The property was enormous, but there were so many people in attendance, it was difficult to get an environmental picture without guests in the frame. As the sun was saying goodbye, I looked around for a setting to take a few more shots before we completely lost daylight. I was standing on the lawn across from the house (log cabin actually) looking out over the driveway. The sky and silhouetted trees were pretty sweet. I framed the side of the barn on the left and the asked the groom if we could place the carriage on the right in front of the boardwalk. The reception was in full swing right behind me in a huge tent on the lawn and was well illuminated, but only inside the tent itself. There was a portable luxury bathroom trailer on the other side of the barn, so this area was quite busy and the only area outside the tent with an outside light. Because of the bathroom traffic, I was able to test a few shots as people returned from the bathroom. I tested the exposure balance between the sky and the flood light on the front of the barn, which was the key light that would light the bride and groom in this photo. Once I had what I was looking for, I grabbed the bride and groom from the reception and kindly asked them to pose for this picture while asking everyone else to stay clear of the frame for literally about 5 seconds.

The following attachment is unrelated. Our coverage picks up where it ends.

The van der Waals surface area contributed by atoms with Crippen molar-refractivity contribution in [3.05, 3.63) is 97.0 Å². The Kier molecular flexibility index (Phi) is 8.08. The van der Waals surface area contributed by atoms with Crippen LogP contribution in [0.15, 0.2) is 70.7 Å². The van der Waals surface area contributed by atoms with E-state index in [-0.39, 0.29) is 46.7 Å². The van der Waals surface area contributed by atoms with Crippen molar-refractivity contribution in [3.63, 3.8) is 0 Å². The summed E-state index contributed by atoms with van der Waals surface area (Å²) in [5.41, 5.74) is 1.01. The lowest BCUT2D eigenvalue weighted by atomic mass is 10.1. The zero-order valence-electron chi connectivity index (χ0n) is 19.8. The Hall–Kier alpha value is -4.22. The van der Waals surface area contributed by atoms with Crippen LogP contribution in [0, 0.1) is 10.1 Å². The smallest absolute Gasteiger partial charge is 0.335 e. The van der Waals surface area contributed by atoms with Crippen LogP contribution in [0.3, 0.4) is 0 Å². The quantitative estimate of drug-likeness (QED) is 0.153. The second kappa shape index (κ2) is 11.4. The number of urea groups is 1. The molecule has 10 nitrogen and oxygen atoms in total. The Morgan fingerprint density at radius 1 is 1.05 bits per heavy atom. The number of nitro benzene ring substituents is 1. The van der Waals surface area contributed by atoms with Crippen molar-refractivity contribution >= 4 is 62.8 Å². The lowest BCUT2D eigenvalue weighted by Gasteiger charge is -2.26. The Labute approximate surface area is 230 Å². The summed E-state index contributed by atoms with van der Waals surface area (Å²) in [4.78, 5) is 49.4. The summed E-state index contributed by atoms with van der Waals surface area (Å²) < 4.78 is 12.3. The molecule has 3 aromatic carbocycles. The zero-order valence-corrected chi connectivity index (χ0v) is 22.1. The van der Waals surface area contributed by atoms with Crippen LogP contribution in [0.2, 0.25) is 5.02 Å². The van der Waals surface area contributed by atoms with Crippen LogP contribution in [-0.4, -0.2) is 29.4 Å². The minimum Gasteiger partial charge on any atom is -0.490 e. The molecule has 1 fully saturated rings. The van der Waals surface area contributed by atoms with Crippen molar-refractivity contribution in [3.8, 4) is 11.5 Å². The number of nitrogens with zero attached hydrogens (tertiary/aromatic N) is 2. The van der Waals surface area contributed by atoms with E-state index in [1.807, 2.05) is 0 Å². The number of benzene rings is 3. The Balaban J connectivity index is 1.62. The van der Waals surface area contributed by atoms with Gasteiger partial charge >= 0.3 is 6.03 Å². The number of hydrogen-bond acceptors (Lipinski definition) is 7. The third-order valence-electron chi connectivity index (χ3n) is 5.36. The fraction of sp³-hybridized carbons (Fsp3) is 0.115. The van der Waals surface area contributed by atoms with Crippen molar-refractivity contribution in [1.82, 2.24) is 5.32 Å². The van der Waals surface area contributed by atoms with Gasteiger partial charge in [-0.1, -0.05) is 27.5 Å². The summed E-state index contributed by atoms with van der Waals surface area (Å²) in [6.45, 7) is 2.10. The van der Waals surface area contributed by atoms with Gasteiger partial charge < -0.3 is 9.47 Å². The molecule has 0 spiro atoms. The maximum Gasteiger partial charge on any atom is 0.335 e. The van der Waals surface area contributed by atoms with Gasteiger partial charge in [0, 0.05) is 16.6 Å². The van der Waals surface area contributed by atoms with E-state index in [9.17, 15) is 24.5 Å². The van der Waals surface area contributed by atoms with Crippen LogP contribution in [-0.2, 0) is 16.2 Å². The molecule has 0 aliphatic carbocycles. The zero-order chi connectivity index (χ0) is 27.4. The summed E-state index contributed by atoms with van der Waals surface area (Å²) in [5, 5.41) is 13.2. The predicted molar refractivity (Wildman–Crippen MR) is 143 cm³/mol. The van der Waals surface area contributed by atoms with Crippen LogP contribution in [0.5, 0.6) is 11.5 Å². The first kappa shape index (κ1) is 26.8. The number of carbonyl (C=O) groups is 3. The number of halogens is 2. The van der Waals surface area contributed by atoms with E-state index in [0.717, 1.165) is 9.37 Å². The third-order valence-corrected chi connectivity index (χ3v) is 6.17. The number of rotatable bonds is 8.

I like this image because it totally fits the theme of the wedding. After spending part of the day here, I almost forgot I was still on Long Island.